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I'm just back from HPTS 2011, where I was chairing the session on Consistency Revisited and going to present on data inside and outside the enterprise in a large scale environment. I've been to this workshop many times in the past and it's always a great event to attend, not just if you're in the transactions space. Over the years it's had a great track record of predicting what's coming up across the industry, whether it's SSDs, Java transactions(!), or eventually consistent data stores. The papers/presentations will soon be on the website (as soon as I receive them from the attendees), but here are a few pictures to give you a sense of the event.


Here we have James Hamilton (ex Microsoft, ex DB2 guru) talking about the costs of developing and managing a data centre on the scale of Amazon. As someone else pointed out, it can't be many computing workshops/conferences that you attend and learn about electrical noise attenuation or transformers.


In the next picture you can see everyone listening to Charles Lamb (ex Sleepycat) talking about Oracle's entry into the NoSQL space. There's a lot of overlap with what we're doing around Infinispan, so it was good to listen to some of the technical details.


It's worth pointing out that the event is always held at Asilomar conference grounds, which has remained largely unchanged for decades. For many years there was no wifi and only dial-up modem, which helped you to remain focussed on the presentations. Then about 6 years ago wifi was introduced, but only in the main reception hall. This meant many of us would be there at about 5am in the morning catching up on email before heading to the workshops. However, this year they introduced wifi to the rooms which on the one hand is good but on the other is bad as it reduces the need to mingle.



On the Monday evening there's a tradition of having a 2 hour or so series of poster sessions, where those who present have 10 minutes to cover their favourite topic. Most of the time these go well, but as the evening progresses and the more contentious talks come on, it's not uncommon for the audience to get more and more "troublesome" But always in the best possible way! Here we see Pat Helland (ex Microsoft, ex Amazon) presenting on why we shouldn't believe a word he says on transactions! It's a long story, but Pat has swung from being a pro-ACID/2PC guru, away from it and not back. His talks are always entertaining and this one was no exception.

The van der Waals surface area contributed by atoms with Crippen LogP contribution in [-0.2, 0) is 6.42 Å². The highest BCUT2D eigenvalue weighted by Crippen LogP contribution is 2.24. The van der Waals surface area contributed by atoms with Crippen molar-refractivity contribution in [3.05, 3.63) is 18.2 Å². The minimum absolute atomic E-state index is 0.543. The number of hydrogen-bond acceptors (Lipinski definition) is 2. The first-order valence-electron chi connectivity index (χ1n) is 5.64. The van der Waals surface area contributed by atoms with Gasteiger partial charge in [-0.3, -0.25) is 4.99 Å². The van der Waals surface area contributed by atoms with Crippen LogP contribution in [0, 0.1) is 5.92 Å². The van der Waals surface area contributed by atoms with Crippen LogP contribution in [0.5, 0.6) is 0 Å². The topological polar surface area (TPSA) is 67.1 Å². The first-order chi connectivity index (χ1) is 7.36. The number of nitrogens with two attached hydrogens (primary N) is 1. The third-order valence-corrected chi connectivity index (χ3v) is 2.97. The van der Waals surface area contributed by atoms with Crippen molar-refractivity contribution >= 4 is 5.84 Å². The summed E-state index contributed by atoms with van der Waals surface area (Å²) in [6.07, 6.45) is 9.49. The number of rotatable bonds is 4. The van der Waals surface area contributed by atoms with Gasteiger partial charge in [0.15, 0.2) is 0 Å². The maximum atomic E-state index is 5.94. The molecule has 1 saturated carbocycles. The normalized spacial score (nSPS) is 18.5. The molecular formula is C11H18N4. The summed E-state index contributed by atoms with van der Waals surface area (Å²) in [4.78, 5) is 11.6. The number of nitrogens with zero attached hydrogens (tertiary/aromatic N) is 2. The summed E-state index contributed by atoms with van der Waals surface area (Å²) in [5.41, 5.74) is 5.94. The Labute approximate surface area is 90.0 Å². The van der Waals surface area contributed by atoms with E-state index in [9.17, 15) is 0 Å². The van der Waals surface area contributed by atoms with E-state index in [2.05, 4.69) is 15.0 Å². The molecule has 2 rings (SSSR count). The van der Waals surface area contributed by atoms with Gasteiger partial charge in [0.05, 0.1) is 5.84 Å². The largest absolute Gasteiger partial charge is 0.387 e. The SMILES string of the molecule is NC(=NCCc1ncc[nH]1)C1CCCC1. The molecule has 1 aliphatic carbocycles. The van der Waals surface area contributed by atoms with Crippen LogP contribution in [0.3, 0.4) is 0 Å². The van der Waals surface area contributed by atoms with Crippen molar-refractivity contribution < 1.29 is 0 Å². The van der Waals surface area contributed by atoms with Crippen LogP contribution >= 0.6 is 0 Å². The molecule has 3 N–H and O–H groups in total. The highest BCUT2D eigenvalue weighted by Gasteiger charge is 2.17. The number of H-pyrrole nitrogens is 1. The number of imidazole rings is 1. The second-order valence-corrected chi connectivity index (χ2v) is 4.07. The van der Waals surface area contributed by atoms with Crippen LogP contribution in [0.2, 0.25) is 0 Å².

On the Tuesday evening there was a panel session on Scale Up vs Scale Out. There was only one slide for the entire 2 hours, but the time flew. The panelists covered the range of topics that this subject often raises.


Asilomar is a great venue for a great workshop (probably the best workshop I've ever been to). It's always good to go to the workshop and the weather is usually pretty good too. So until I get the presentations uploaded, I'll leave you with one last image of the event.



JavaOne 2011

Posted by marklittle Oct 12, 2011

We're back from JavaOne and it was great! I could use various other superlatives to describe the event from a JBoss perspective but sometimes a picture really does paint at least a thousand words! First let's take a look at some shots of our booth in the pavilion.



It was packed almost continually and particularly when we were giving the booth presentations, such as this one from Manik Surtani on Infinispan!



A couple of our projects were also Dukes Choice Award winners! In these pictures you can just make out Andrew Rubinger, Aslak Knutsen and Dan Allen receiving the awards for Arquillian and Netty. Congratulations to the teams and their communities!





I won't include any of the photos I took of various JBoss people out and about or partying, since I don't want them reciprocating Of course the major sad news during the event was the death of Steve Jobs. Not only was there a moment's silence at the JavaOne party where Sting dedicated Fields of Gold, but the keynote on the next day also held a moment's silence.



We had a lot of talks at JavaOne and AS7 was the subject of many of them. It was really great to see the amount of interest from the attendees on what the team have been doing for the past 2 years. Here's a representative shot of Andrew's session afterwards, where it seemed like the entire audience came up to ask more questions!



Unfortunately I don't have any pictures of my "guest slot" at the keynote on Tuesday, but it and our sessions should be available online soon. And watch out for other posts from the rest of the team on their JavaOne experiences!

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